How to Get Rid of Crabgrass and Keep It From Returning

By Sharon Brandwein

Crabgrass is the enemy of avid gardeners and lawn enthusiasts, and it seems to have all the qualities that green thumbs despise. This weed is opportunistic, grows quickly, has a robust root system, and will spread like wildfire if left unchecked. The mere sight of the pesky weed spurs those who take pride in their lawn into action—death and destruction are the only options. If this is your first run-in with crabgrass, the good news is there’s more than one way to get rid of your unwanted guests.

In this guide, we’ll walk you through what crabgrass is and share some of the best ways to remove crabgrass from your lawn. And finally, we’ll offer some tips and ideas to help you prevent crabgrass from coming back.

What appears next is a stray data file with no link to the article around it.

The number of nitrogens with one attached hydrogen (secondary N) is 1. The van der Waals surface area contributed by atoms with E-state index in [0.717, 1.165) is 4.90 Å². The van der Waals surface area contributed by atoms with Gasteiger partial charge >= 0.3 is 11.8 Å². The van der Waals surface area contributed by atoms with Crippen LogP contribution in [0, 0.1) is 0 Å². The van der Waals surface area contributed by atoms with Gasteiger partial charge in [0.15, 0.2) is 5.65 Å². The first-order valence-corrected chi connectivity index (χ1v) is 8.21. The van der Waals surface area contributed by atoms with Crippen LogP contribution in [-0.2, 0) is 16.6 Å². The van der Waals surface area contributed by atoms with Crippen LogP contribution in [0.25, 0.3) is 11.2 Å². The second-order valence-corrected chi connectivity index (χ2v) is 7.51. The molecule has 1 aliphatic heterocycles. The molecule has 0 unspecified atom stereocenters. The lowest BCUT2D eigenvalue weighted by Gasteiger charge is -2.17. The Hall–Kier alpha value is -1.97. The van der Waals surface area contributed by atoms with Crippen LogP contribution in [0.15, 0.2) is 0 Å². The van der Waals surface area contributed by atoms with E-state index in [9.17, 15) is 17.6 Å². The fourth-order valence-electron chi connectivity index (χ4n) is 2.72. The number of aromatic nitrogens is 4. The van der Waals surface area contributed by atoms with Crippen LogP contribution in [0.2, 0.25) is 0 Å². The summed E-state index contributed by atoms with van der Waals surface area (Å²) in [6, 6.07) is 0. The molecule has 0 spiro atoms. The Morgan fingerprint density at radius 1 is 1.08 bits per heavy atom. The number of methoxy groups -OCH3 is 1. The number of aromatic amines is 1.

crabgass in lawn

Photo via Robert D

What Is Crabgrass?

With the proper name Digitaria, crabgrass typically has a low-growing center clump and legs or stems that radiate from the center. Chances are, if you have crabgrass, you'll quickly know it because it sticks out like a sore thumb on a lawn. Its thick clumps of greenery, with broad flat blades that look nothing like turf, are unmistakable. Crabgrass is an annual grassy weed that sprouts in late spring. And as it grows, crabgrass spreads quickly, crowding out and weakening the desirable grass around it. 

Crabgrass likes to grow in thin bare spots where there's plenty of sunlight and initially not much competition. Perhaps even more concerning is the rate at which crabgrass grows. A single crabgrass plant can produce thousands of seeds in one growing season. Couple that with the fact that these plants are pretty robust, and it's easy to see how they can quickly and easily take over a lush, turf-like lawn.

How to Get Rid of Crabgrass by Hand

Weeding crabgrass by hand is one of the best ways to remove crabgrass from your lawn. It’s worth noting that while this method is simple yet effective, it can be time-consuming. This method may be best suited for lawns where there are relatively few patches of the invasive weed.